SoS Def

#1
Announcement on Afghanistan on BBC Radio 5 Live now

London Evening Standard
4,000 UK troops could leave next year in speedier Afghan pull-out
David Cameron today announced a significant withdrawal of British troops from Afghanistan which could see 4,000 return home next year.

Downing Street said that progress by Afghan forces in taking charge of security was happening quicker than planned. The proposed pull-down would see troops return in roughly equal numbers in two stages, next year and in 2014.

The Prime Minister has pledged to end Britain’s combat role in Afghanistan by the end of 2014, with a small number of personnel remaining to train local troops. UK troops are already being cut from 9,500 to 9,000 before Christmas. Allied forces are expected to see their final summer “fighting season” next year, after which the British contingent could fall to around 5,000.

Mr Cameron has agreed with President Barack Obama that there are “further opportunities” for personnel to be brought home over the next 12 months. The two leaders covered the situation in an hour-long video call. Downing Street said: “They discussed progress on the plan to hand security responsibility from the International Security Assistance Force (Isaf) to the Afghan National Security Forces and agreed that the Nato strategy to withdraw combat troops from Afghanistan by the end of 2014 was on track.
4,000 UK troops could leave next year in speedier Afghan pull-out - UK - News - London Evening Standard
 

OldSnowy

LE
Moderator
Book Reviewer
#3
"will" - and if you don't think that planning for this has been going on for a loooong time, then you're even more naive than the media :)
 
P

PrinceAlbert

Guest
#5
"will" - and if you don't think that planning for this has been going on for a loooong time, then you're even more naive than the media :)
It says "could" in the report. I know the draw down plans, and the 4000 troops are extra curricular to the current plans. Hence the "could"

This is talking about 2013, not 2014.
 
#7
The question is should they be?

Are the Afghans ready? Especially training and logistically?

The last thing you want is to have to go back in 5/10 years.

Would it not be a good idea for high level/strategic enablers to remain? Eg NATO to remain responsible for parts of officer and NCO training, small teams in HQs to assist ops, planning and training?

Yes this is where the risk from blue (terry in blue) on blue is but it makes sure the job that was started is finished.




Posted from the ARRSE Mobile app (iOS or Android)
 
P

PrinceAlbert

Guest
#8
Are the Afghans ready? Especially training and logistically?

The last thing you want is to have to go back in 5/10 years.
No they're not. There are certain places in Afg that the ANA/ANP will not patrol unless they have CF callsigns alongside them. They simply refuse to rock up. Until this is resolved then pulling out will mean that all our efforts have been for nothing.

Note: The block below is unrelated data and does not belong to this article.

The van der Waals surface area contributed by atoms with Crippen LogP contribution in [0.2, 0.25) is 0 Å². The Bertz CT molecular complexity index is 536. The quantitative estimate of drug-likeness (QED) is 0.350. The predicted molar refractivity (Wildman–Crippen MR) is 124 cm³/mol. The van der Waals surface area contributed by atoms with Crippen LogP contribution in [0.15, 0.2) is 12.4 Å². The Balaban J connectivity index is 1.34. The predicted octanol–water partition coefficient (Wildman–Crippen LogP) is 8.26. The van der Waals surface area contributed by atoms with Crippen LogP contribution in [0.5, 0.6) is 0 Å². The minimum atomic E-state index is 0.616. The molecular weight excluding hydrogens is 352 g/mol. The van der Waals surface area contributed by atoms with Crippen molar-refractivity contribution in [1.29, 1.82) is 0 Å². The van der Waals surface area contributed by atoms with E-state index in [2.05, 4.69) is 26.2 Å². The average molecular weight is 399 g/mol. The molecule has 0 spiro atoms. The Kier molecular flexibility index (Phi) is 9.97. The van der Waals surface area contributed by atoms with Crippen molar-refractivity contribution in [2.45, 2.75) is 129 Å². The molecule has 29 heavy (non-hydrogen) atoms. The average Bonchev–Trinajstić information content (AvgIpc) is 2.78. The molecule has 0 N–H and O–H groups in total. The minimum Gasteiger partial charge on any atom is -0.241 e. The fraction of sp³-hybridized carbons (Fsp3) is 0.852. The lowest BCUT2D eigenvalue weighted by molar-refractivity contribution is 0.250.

It's the Russians turn again next time.....and 5/10 years is too long.
 
#9
No they're not. There are certain places in Afg that the ANA/ANP will not patrol unless they have CF callsigns alongside them. They simply refuse to rock up. Until this is resolved then pulling out will mean that all our efforts have been for nothing.

It's the Russians turn again next time.....and 5/10 years is too long.
Or India v Pakistan in a proxy war, with the Iranians stirring things up?
 
#10
No they're not. There are certain places in Afg that the ANA/ANP will not patrol unless they have CF callsigns alongside them. They simply refuse to rock up. Until this is resolved then pulling out will mean that all our efforts have been for nothing.

It's the Russians turn again next time.....and 5/10 years is too long.
Can it be resolved?
 
#11
The question is should they be?

Are the Afghans ready? Especially training and logistically?

The last thing you want is to have to go back in 5/10 years.

Would it not be a good idea for high level/strategic enablers to remain? Eg NATO to remain responsible for parts of officer and NCO training, small teams in HQs to assist ops, planning and training?

Yes this is where the risk from blue (terry in blue) on blue is but it makes sure the job that was started is finished.




Posted from the ARRSE Mobile app (iOS or Android)
We all know the answer to there, apart from it seems the politicians.
 
#17
Well those classic COIN tactics worked in Iraq.

If you want to defend the people you have to be with them, not patrol into the area on a daily basis.

It is high risk but it has shown it works.


Posted from the ARRSE Mobile app (iOS or Android)
Did they? Is that why Iraq is on the verge of civil war then? Iraq is in shit state and was left in a worse state then it was when it was taken. Afghanistan has got better, but will be back to what it was in a matter of years. We haven't seen it work anywhere yet.
 
#18
The stated goal of the invasion of Afghanistan was the dismantling of the Al Queda terrorist organization and ending its use of Afghanistan as a base.

Has this goal been achieved or not?

Are the Taliban capable of undertaking a 9/11 style attack on US or British soil (external assitance from Pakistan notwithsatnding)? probably not - so what threat do they present to us exactly and why are we still there?

Mineral rights? - better hurry up, the Chinese are grabbing it all.
 

Latest Threads

New Posts